The sounds made lately by curfew violators here are mostly not shouts or gunshots, but the clacking of dice on wooden backgammon boards, the clicking of dominoes on cafe tables crowded with hookahs and grumbling fueled by years of upheaval.
When the conversation turns to politics, the predominant topic is a surprise to American ears: the conspiracy between the United States and the Muslim Brotherhood to destroy Egypt.
However crackpot that view may sound, it is widespread among supporters of the military, which ousted the Muslim Brotherhood’s elected president, Mohamed Morsi, last month.
For journalists who ventured out Saturday night in violation of the curfew, the biggest danger was not from police officers and soldiers at checkpoints, but from angry men with a chip on their shoulders and a grudge against Al Jazeera, the Western press and America.
The “people’s committees,” which sprung up in Egyptian neighborhoods as a counterweight to the Muslim Brotherhood, in theory were disbanded last week. But that did not stop self-appointed guardians in the Zaki Street market of the Maadi neighborhood from repeatedly demanding identity documents, letters of permission and, especially, proof of not being affiliated with Al Jazeera, the pan-Arab news network, which is reviled because it is owned by Qatar, a strong supporter of the Muslim Brotherhood.
As patrons of the Red Apple Cafe ignored the new 9 p.m. curfew, the presence of an American elicited bountiful conspiracy theories, all of them involving America’s plan to destroy Egypt through its paid Brotherhood confederates. Even innocuous questions about the curfew, which on Saturday was shortened two hours, became ideologically fraught. “What are you doing, why are you asking about curfew?” yelled one man. “It is something internal.” A group of other men surrounding an interpreter, their faces only inches from his, introduced themselves by saying, “We are not thugs,” before proceeding to threaten and berate their interlocutors.
Egyptians have always shrugged off curfews. Cairo’s night life continues pretty much as normal in places like Maadi and especially in poor and working-class areas, where street life provides some relief to people who live in hot apartments.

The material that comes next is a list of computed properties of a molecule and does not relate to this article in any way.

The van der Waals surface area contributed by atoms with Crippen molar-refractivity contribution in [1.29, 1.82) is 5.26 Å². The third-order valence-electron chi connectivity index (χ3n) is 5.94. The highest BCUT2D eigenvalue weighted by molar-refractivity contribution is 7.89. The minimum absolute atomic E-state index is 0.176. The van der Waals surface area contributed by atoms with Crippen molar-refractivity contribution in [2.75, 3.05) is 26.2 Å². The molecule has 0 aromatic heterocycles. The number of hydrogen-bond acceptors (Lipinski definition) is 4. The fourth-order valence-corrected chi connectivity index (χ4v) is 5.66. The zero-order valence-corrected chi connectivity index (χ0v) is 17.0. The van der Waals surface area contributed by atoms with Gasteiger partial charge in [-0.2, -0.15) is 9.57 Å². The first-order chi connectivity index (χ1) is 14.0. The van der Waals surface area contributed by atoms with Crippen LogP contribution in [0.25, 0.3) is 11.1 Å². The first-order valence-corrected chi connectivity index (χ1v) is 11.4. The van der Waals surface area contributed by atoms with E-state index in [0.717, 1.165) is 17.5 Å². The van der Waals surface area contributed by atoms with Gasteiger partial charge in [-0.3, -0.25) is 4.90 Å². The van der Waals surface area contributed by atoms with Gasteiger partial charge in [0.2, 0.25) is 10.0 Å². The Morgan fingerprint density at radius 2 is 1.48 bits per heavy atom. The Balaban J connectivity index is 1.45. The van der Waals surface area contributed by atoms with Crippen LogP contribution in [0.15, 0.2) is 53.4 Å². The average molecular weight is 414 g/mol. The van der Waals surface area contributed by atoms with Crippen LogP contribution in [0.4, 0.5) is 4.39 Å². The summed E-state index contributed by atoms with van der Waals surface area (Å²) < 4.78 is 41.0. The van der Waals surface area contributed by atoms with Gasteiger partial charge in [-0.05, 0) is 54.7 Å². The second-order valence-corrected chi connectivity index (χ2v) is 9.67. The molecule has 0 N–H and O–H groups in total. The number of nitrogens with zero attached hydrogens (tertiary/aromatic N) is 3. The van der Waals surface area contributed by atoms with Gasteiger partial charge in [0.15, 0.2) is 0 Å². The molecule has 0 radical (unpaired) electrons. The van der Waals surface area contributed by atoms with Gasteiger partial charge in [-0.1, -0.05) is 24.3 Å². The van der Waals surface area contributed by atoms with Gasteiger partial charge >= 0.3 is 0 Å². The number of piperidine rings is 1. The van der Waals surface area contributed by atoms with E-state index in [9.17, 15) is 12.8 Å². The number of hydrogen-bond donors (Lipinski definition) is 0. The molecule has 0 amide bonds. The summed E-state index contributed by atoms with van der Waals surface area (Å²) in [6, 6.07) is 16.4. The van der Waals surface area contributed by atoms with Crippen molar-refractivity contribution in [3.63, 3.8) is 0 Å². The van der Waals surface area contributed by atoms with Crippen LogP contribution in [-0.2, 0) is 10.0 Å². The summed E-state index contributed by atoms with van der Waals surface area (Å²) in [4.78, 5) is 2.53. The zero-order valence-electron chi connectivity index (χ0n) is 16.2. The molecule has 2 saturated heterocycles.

On Zaki Street, the cafes were full of smokers of shisha, the flavored tobacco burned in water pipes, and of backgammon players. Outside, the driver of a horse-drawn cart full of canisters of cooking gas clanged his cans to announce his presence, and Farouq, a middle-aged man making deliveries to supermarkets with a motorcycle-drawn cart, stopped to talk.
“Americans are with the Muslim Brotherhood,” Farouq stated in a tone suggesting that it was common knowledge. “O.K., you did something good when you killed Osama bin Laden, but now you are with Al Qaeda. You support the terrorists.”
A strong anti-American undercurrent has always existed in Egypt, but such views are more normally associated with radicals and Islamists, and in reaction to American support for Israel.
But now anti-American sentiment is being stoked by an outpouring of dubious pronouncements from both state and private news media. Anti-Americanism has even been given the ultimate imprimatur of state tolerance: billboards. One next door to the Ministry of Foreign Affairs, for instance, shows President Obama with a beard like those worn by the Brotherhood, alongside a more flattering picture of the clean-shaven military leader, Gen. Abdul-Fattah el-Sisi.
“Maybe it’s insane,” allowed Khaled Salah, Youm 7’s editor in chief, “but we are in a time when crazy things are happening.” Egypt’s leaders have carefully avoided anti-American rhetoric, Mr. Salah said. “After a time, rationality will return.”
The origin of the idea of a terrorist-friendly America is opaque. Many cite money given to the Brotherhood, but what they are referring to is the $1.5 billion in American aid to the government of Egypt, which flowed to Mr. Morsi’s government as it did to the government before it, and as it continues to do since the military takeover. Most of that, $1.2 billion, goes to the Egyptian military, and none of it goes to the Brotherhood.
In fact, Mr. Obama has taken a great deal of criticism for not cutting off aid to Egypt after the military crackdown killed more than 1,100 people, most of them Brotherhood protesters.
“We’ve been blamed by supporters of Morsi; we’ve been blamed by the other side as if we are supporters of Morsi,” Mr. Obama said on Aug. 15 when he announced the only real American sanction so far in response to the violence, the cancellation of a joint military exercise. “That kind of approach will do nothing to help Egyptians achieve the future that they deserve.”
Many Egyptians refer to YouTube clips played repeatedly by the pro-military news media, quoting Representative Louie Gohmert, Republican of Texas, who recently equated giving $1.5 billion in aid to the Morsi government with support for terrorists.
Back in the Maadi neighborhood, supporters of the military offered similar theories. “The American and Muslim Brotherhood project is to separate Egypt into different parts,” shouted Yahyeh, a builder, his face contorted with hatred. Ahmed, an engineer who said he had worked 22 years for Xerox in Cairo, was only slightly less hostile. “Egyptians have always liked America, but now they don’t understand how it has changed,” he said.
But a few contrary voices could be heard on Saturday night.
“Show me any evidence that America supports the Brotherhood,” said Ahmed Abdullah Wahed, a driver, after listening to others in the crowd. “General Sisi was even trained in America. Where is the evidence?”
Another man had some advice for how his questioners should handle curfew checkpoints. “Whatever you do, don’t tell them you’re American journalists,” he said. “Just say you’re tourists.”